Patrick Lee

As of November of last year I could no longer be Patrick Lee. At first that made me a bit sad. After all, I've been him since April 20, 1948. But why, you ask, can I no longer be just plain old Patrick Lee?
Well, I write, and as of November of last year I entered the marketplace with a 10,000 word story I'd written earlier that year, "Dear Diary, A Journal From Hell". It went up at Amazon. I was stunned in December (2011) and January (2012) by its sales ( No, I haven't quit my day job yet), and it continues to sell--though I have a ways to go before joining Mark Helprin or Stephen King...or Patrick Lee.

Patrick Lee. Admittedly, I haven't read any of his books--one at least hit the NY Times Bestseller list--but I have no doubt that he is an excellent writer. Publisher's Weekly gave the book a glowing review. That says a lot about a writer's ability. But perusing his titles, I can say pretty confidently that we write in very different genres; probably styles as well.

Even though he stole my name (wink)--well, he was at Amazon first--I do thank him, because we seem to get "linked" with my now several books when I search...me. I'm not at all offended by the mix up. Like I said, I'm rather grateful.

For any of you interested, and without his written or even verbal permission, I'd like to post his website address. Not that I want you to compare writing--I'm still rather humble in that department--but just to give him a plug. We can all use those.

http://www.patrickleefiction.com/

Speaking of reviews, I'm going to submit The Dance to Kirkus for a paid review. An impartial, professional assessment, good or bad. If it's bad, I probably won't use it in promotions, lol...but God knows I think the book is excellent. I worked long and hard on it. If it's good, I can take it and run like hell to that agent and say, "See, didn't I tell ya'?"

Should you see this, Patrick Lee (the younger), I'd like your opinion. Good or bad (you seem well-educated), I promise to read at least one of yours and review it in return. Not tit for tat; you don't know me from Adam, and vice-versa :) Good writing is good writing. A good story is still a good story, no matter the genre preference of the reader.

I wonder if someplace way, way back there our ancestors might have been from the same family over in Ireland? Whereas my great, great, great Uncle Seamus leaned toward the literary/fantasy romance style (who would that have been? Yeats maybe?), your great, great, great (add one more great) Uncle Patrick might have been more inclined to enjoy thrillers. Perhaps the stuff by that Englishman, the author of Hamlet?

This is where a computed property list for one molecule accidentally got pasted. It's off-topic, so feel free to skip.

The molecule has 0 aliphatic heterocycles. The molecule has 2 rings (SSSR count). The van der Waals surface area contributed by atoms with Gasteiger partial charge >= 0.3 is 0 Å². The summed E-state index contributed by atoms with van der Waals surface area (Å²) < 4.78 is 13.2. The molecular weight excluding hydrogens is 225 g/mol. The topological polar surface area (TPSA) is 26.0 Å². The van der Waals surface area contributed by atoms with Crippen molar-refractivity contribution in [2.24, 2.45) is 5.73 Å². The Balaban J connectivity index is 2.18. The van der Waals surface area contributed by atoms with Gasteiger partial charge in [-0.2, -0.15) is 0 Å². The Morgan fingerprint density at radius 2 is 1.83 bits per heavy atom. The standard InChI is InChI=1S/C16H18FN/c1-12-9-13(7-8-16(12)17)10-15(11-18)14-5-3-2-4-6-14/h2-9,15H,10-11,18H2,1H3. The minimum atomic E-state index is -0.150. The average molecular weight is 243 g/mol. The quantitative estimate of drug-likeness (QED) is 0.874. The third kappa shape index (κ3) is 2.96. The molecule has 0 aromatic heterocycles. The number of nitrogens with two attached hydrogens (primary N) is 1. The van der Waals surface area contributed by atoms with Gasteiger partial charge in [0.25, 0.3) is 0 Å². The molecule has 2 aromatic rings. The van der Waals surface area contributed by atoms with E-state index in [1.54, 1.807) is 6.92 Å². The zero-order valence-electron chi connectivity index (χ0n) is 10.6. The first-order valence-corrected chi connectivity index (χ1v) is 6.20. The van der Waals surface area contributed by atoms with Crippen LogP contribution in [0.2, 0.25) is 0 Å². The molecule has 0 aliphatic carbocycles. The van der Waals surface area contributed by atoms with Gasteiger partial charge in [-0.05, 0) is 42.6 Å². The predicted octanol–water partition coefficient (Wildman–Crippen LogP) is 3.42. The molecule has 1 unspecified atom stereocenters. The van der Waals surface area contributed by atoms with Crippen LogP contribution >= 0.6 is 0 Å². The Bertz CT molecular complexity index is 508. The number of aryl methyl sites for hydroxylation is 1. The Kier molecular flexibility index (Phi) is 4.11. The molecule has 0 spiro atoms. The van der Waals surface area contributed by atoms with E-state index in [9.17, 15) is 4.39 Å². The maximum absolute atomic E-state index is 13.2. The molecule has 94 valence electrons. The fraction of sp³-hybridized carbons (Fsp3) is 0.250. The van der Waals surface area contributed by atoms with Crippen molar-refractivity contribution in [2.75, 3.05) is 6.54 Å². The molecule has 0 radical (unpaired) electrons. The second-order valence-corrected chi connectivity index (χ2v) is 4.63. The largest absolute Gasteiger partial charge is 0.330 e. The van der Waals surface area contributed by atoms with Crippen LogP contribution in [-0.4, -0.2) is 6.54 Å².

Saturday, September 15, 2012

The Dance of Patrick and the Spiral Virgins


It’s up! It’s not yet available in print, but in another few days it will be, and as I said at Facebook, I’m so proud of it. 
Erik is going to create a webpage for me for my author status; I need one, and I’m admittedly an idiot when it comes to computer technology. I’m going to have to shout pretty loudly in order to let, not just my faithful friends, but the world know that Marvin is waiting to delight them. He was, character-speaking, my first child, having been born as he was in a short book I wrote in the early 80s, lol. Just a bum in that one. There was something about him though. A possibility, and so I resurrected him and gave him an impossible quest. This time around I surrounded him with a wondrous supporting cast, and oh my God did I bleed in order to get the book just right. I’m STILL not entirely satisfied with my crucial opening chapter (number ten thousand, I swear), but I achieved what needed to be achieved…get him into the hospital so that he could meet Anselm, the angel, in an environment that smelled real, and through his unconsciousness, get him into the dream of Amy. Thus could begin his quest, watched over by the angel.

One of my major successes in writing the book was Chapter Nine. I’ll share a portion of it with you here. Trish and Cherilyn were working with me at the time, and for whatever reason, my muse came to full birth.
Marvin is out of the hospital, out of the clutches of a cop who wanted to arrest him for vagrancy (he’d seen Amy downtown earlier, and had come back to wait for her to pass…). In a flash of inspiration he has decided to go to The Salvation Army and clean up, and then go steal some decent clothes so that the next time he sees Amy...:)



Chapter Nine


           Marvin returned later that day with a new sense of purpose to the place he loathed more than the inside of any confessional.  The Salvation Army Mission on Tenth Avenue and Bannock.  It was only six blocks away from Civic Center Park, and had many years ago been a large private residence covering two full-sized city lots, plus another fifty feet on one side where lawn and flowerbeds and Weeping Willow trees grew in wild abandon. The Army had purchased it a dozen years ago after the eccentric widow—a certain Mrs. Maybelle Stump who maintained it like a macabre Hollywood movie set—finally left the world for supernatural parts unknown.
           An hour after sitting through the reading of the will, her smiling heirs promptly threw it into the hands of a real estate broker, who promptly threw it out to the public listed as “…one of Denver’s finest, charming old haunted houses, with a view of the Pacific.”  He meant Rockies.
             No one of the Army believed in ghosts, although they were certain, to a Major, that God existed, that He had a Son, and that the Son desired them to buy and renovate the ramshackle dwelling (the home of rats and spiders and cockroaches…and ghosts).  They were intrigued, also, by the promise of a stunning ocean view from the west-facing balcony.